UCL’s HELO programme reaches out to a new audience for another four years
2 December 2011
More than 150 small businesses across London can pay testimony to its success. Last night at an event at UCL, many of them gathered to support UCL Advances’ HELO (Higher Education London Outreach) team as they introduced the programme to a new group of businesses, students and staff.
The message was clear: HELO will continue in its current format for another four years, helping London’s SMEs to solve specific business problems with a free consultancy service that gives them access to some of the brightest minds from two of the world’s top universities – UCL and London Business School.
Over the past two years, around 400 students and academics from UCL and LBS are or have been involved in a variety of projects for more than 100 SMEs across 30 different industries. There are currently 165 businesses registered with HELO, and 30 projects are ongoing.
Tim Barnes, Executive Director of UCL Advances and Enterprise Operations, says: “HELO is part of a series of programmes run by UCL Advances that help small businesses to benefit from the specialist knowledge and skills that can be found among the 22,000 students and 10,000 staff at UCL. Without HELO as an intermediary, these capabilities would be largely inaccessible to the outside world.”
He added that UCL has more entrepreneurship and business programmes than any other university in the country – in addition to HELO there is also SMILE (Selected Mentors and Interims for London Enterprises), a mentoring programme, and many other programmes to support the enterprise world.
Essi Niittymaki, HELO Project Manager, stressed the variety of projects that HELO is able to take on. She says: “We can do almost anything that UCL or LBS can do – which is plenty.” Projects undertaken so far include: evaluating a business for funding, market research, market analysis, producing 3D CAD drawings, building prototypes, software testing and materials development, among others. Essi says: “What we can’t do is take on an assignment where there is no clear beginning or end, such as software development.”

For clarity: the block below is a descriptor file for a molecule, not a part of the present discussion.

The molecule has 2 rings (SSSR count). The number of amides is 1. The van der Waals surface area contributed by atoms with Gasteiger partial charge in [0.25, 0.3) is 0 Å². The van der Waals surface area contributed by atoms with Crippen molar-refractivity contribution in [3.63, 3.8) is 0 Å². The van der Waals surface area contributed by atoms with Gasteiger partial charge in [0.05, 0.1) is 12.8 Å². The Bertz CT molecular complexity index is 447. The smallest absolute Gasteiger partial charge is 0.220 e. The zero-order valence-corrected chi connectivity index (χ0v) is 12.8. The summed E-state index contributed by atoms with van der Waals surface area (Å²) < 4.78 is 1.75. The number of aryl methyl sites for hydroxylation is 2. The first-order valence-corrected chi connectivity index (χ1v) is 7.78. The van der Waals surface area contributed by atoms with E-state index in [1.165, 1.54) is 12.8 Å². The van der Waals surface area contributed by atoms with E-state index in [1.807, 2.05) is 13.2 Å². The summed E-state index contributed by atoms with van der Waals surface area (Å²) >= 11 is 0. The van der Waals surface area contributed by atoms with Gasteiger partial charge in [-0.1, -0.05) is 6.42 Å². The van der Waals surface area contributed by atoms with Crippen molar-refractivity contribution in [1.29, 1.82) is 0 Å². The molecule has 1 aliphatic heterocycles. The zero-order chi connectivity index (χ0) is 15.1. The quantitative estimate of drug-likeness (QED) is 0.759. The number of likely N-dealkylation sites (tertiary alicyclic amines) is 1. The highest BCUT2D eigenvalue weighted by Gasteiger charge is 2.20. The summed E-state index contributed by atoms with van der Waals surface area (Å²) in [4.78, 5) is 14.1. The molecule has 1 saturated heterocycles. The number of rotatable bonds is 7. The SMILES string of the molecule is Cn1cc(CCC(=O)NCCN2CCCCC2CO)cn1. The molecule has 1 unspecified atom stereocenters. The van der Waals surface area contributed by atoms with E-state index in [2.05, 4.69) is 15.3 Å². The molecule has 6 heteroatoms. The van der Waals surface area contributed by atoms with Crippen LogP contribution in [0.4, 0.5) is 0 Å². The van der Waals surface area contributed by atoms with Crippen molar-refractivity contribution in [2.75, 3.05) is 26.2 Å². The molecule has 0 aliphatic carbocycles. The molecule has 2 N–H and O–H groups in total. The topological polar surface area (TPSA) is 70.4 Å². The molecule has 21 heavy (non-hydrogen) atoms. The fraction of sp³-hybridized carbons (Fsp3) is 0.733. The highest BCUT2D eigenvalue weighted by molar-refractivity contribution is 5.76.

Companies need to be existing businesses, with fewer than 250 employees and a turnover of less than €50 million per year. The programme is not open to sole traders, and if a partnership, one of the partnering companies has to be registered in London.
An average project lasts between eight and 12 weeks and students typically spend around 120 hours on the assignment. A team can be put together in anything from three days to six months, depending on the skills required. Companies need to be prepared to fit in with a student’s academic commitments and work out a schedule that suits both parties. All intellectual property remains with the company at the end of the arrangement.
Essi says: “Although the service is free of charge – an important draw for SMEs in times of austerity – there are other benefits to working with HELO that are equally valid: fresh ideas and enthusiasm, knowledge of new areas such as social media, and sometimes, original and cutting-edge solutions to technical problems.”
Richard Rand, inventor of Aerobic Bins, a new biodegradable system to help reduce weight and odour in waste; and Gavin Potter, Director of Introanalytics, which develops recommendation and personalisation systems for online dating and e-commerce websites, presented their experiences of working with HELO to the event’s attendees, and praised the teams of students for their “strong grasp of issues” (Richard) and “fresh strategic direction” (Gavin).
Among the attendees was Burcak Alp, winner of a ‘One to Watch’ prize in the 2011 HELO awards which took place in October. As an Honorary Research Associate, PhD in Chemical Engineering, she was one of a team of five working on a strategy project for a food manufacturer. She is now looking to set up her own company importing Turkish wine with a Royal Society of Edinburgh/BBSRC Enterprise Fellowship. “I wanted to see how HELO works first and since I was considering being an entrepreneur in the future I decided to get involved. Now I’m on the other side of the fence and I know that getting help from HELO will give me access to all kinds of resources and a broad range of experiences.”
James Marley (UCL, Law) of MTC, which manufactures high-visibility clothing, says of the event: “The presentations were clear and concise and there was ample opportunity to talk to like-minded people. What struck me was the patent enthusiasm of both presenters and guests. Schemes like these give impetus for reaching out and developing new business.”